However, in the same exact book, Adam Smith contradicts himself arguing, along the lines of: “People who work by completing monotonous, mind numbing tasks, over time become less engaged in completing tasks for sense of accomplishment. They become motivated by external rewards, and become lazier.” By stating this argument, Smith points out his own flaw by believing that all people are inherently lazy. Considering this is a gaping hole in fundamental beliefs about human behavior that fuel at least half of the political ideology in this country, we should at least look at how we treat the impoverished with a critical eye. Since external conditions, such as being forced to complete monotonous tasks or face destitution, can cause laziness, and still lead to destitute. What if we were to change that insidious environment into something more encouraging?
Currently the minimum wage in America is at $7.25 an hour. That number hasn’t risen “since 2009, when it was only at $6.55 an hour; prior to 2007, the minimum wage was at $5.15 an hour and had not raised in over ten years.” Contrary to popular belief, the minimum wage was intended to be a living wage, not students looking to make a couple bucks in the summer. In 1933, President FDR stated in regards to setting up the minimum wage “No business which depends for existence on paying less than living wages to its workers has any right to continue in this country.”
He went on to argue: “By ‘business’ I mean the whole of commerce as well as the whole of industry; by workers I mean all workers, the white collar class as well as the men in overalls; and by living wages I mean more than a bare subsistence level — I mean the wages of decent living.” The federal minimum wage was not enacted until five years later, but it set in stone the intentions of the federal minimum wage: a living wage.
There are ways to address poverty, like raising the minimum wage to the current living wage of $15 an hour. No one should have to work more than 40 hours a week just to survive. Once people have the ability to think about things other than where they are going to find their next meal, we will start to see amazing things happen. We will start to see more of the currently untapped potential start to flourish.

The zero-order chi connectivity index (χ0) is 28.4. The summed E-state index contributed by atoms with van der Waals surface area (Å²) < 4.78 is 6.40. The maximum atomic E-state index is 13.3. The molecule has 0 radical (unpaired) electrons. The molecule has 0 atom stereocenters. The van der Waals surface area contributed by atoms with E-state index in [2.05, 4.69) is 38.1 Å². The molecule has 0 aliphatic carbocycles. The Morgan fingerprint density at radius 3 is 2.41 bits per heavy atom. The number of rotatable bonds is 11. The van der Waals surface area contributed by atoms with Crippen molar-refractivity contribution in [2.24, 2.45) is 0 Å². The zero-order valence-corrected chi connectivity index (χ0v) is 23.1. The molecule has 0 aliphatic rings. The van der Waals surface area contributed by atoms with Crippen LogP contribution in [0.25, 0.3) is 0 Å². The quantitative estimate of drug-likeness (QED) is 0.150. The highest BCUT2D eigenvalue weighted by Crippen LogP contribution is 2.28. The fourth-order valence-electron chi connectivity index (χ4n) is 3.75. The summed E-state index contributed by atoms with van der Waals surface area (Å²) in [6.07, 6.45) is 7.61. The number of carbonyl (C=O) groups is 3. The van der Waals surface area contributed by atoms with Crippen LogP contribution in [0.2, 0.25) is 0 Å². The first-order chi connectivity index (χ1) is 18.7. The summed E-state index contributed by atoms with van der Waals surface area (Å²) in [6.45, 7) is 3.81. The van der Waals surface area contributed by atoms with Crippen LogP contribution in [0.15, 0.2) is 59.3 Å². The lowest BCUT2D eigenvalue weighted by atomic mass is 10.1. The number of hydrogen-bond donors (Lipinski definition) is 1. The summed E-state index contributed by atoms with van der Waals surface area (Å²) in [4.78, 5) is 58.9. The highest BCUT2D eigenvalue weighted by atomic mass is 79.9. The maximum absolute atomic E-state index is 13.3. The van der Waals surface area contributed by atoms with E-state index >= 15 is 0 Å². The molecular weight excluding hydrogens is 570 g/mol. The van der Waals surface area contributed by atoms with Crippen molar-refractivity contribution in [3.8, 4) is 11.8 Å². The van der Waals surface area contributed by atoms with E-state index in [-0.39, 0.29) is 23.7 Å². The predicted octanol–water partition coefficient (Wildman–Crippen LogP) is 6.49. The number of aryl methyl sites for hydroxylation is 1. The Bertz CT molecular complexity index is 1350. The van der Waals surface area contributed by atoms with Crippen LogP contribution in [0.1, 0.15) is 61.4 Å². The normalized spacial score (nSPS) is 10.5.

Someone fiscally conservative might argue that all of this seems like Liberal Socialism. Why is it a bad thing to help people? During the Cold War, terms like Socialism and Communism became ‘devil terms’ or terms which are perceived by a culture as absolutely abhorrent. However, America can already be considered as a socialist country, with government programs like Medicaid, Social Security, the Interstate Highway System, Minimum Wage Standards, etc.
In order to address greater problems in the world, society as a whole need to reassess poverty. Untapped human potential from people too poor to feed themselves can bring new solutions, ideas, and changes. These solutions can shape the world for a better future. When thinking about solutions for the world problems, like climate change, poverty needs to be alleviated in order to bring more contributions to the table.
- “Child Poverty.” NCCP. N.p., n.d. Web. 26 Oct. 2015.
- McLeod, Saul. “Maslow’s Hierarchy of Needs.” Simply Psychology. Simply Phycology, 17 Sept. 2007. Web. 26 Oct. 2015.
- “Minimum Wage Question and Answer.” Minimum Wage Question and Answer. N.p., n.d. Web. 26 Oct. 2015.
- Olsen, Hannah. “It Was Always Supposed To Be A Living Wage.” The Billfold. Billfold, 29 July 2015. Web. 26 Oct. 2015.
- Smith, Adam, and Andrew S. Skinner. The Wealth of Nations. London: Penguin, 1999. 7+. Print.
- “U.S. and World Population Clock.” Population Clock. N.p., n.d. Web. 26 Oct. 2015.
 (McLeod, 2015)
 (Census Population Clock, 2015)
 (Child Poverty, 2015)
 (Smith, 2015; 7)
 (Smith, 2015; 124)
 (Minimum Wage Question and Answer, 2015)
 (Olsen, 2015)